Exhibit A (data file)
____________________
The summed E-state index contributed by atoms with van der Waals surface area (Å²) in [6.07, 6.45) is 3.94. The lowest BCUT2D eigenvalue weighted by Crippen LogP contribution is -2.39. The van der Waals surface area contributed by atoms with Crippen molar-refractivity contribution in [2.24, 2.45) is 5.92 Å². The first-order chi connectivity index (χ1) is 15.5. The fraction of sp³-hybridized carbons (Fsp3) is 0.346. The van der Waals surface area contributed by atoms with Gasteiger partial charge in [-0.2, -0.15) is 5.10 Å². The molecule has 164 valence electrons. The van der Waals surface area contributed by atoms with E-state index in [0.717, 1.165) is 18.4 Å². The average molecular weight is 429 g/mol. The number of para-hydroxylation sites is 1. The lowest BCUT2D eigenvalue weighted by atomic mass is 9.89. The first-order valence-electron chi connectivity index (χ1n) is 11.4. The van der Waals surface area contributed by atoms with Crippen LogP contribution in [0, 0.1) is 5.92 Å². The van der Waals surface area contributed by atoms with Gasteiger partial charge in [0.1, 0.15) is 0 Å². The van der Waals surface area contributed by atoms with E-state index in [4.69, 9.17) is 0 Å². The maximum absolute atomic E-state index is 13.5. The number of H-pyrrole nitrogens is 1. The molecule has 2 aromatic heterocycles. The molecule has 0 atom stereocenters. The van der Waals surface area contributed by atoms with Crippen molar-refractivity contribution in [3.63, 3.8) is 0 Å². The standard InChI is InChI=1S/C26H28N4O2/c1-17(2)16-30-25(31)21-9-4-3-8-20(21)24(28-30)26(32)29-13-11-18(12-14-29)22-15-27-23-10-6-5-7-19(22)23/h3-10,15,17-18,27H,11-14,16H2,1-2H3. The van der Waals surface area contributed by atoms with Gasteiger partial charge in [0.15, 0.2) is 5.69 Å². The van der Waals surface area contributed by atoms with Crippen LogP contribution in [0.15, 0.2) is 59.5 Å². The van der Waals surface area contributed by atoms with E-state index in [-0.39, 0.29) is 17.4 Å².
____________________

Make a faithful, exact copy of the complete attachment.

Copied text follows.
The summed E-state index contributed by atoms with van der Waals surface area (Å²) in [6.07, 6.45) is 3.94. The lowest BCUT2D eigenvalue weighted by Crippen LogP contribution is -2.39. The van der Waals surface area contributed by atoms with Crippen molar-refractivity contribution in [2.24, 2.45) is 5.92 Å². The first-order chi connectivity index (χ1) is 15.5. The fraction of sp³-hybridized carbons (Fsp3) is 0.346. The van der Waals surface area contributed by atoms with Gasteiger partial charge in [-0.2, -0.15) is 5.10 Å². The molecule has 164 valence electrons. The van der Waals surface area contributed by atoms with E-state index in [0.717, 1.165) is 18.4 Å². The average molecular weight is 429 g/mol. The number of para-hydroxylation sites is 1. The lowest BCUT2D eigenvalue weighted by atomic mass is 9.89. The first-order valence-electron chi connectivity index (χ1n) is 11.4. The van der Waals surface area contributed by atoms with Crippen LogP contribution in [0, 0.1) is 5.92 Å². The van der Waals surface area contributed by atoms with Gasteiger partial charge in [0.1, 0.15) is 0 Å². The van der Waals surface area contributed by atoms with E-state index in [4.69, 9.17) is 0 Å². The maximum absolute atomic E-state index is 13.5. The number of H-pyrrole nitrogens is 1. The molecule has 2 aromatic heterocycles. The molecule has 0 atom stereocenters. The van der Waals surface area contributed by atoms with Crippen molar-refractivity contribution in [3.63, 3.8) is 0 Å². The standard InChI is InChI=1S/C26H28N4O2/c1-17(2)16-30-25(31)21-9-4-3-8-20(21)24(28-30)26(32)29-13-11-18(12-14-29)22-15-27-23-10-6-5-7-19(22)23/h3-10,15,17-18,27H,11-14,16H2,1-2H3. The van der Waals surface area contributed by atoms with Gasteiger partial charge in [0.15, 0.2) is 5.69 Å². The van der Waals surface area contributed by atoms with Crippen LogP contribution in [0.15, 0.2) is 59.5 Å². The van der Waals surface area contributed by atoms with E-state index in [-0.39, 0.29) is 17.4 Å².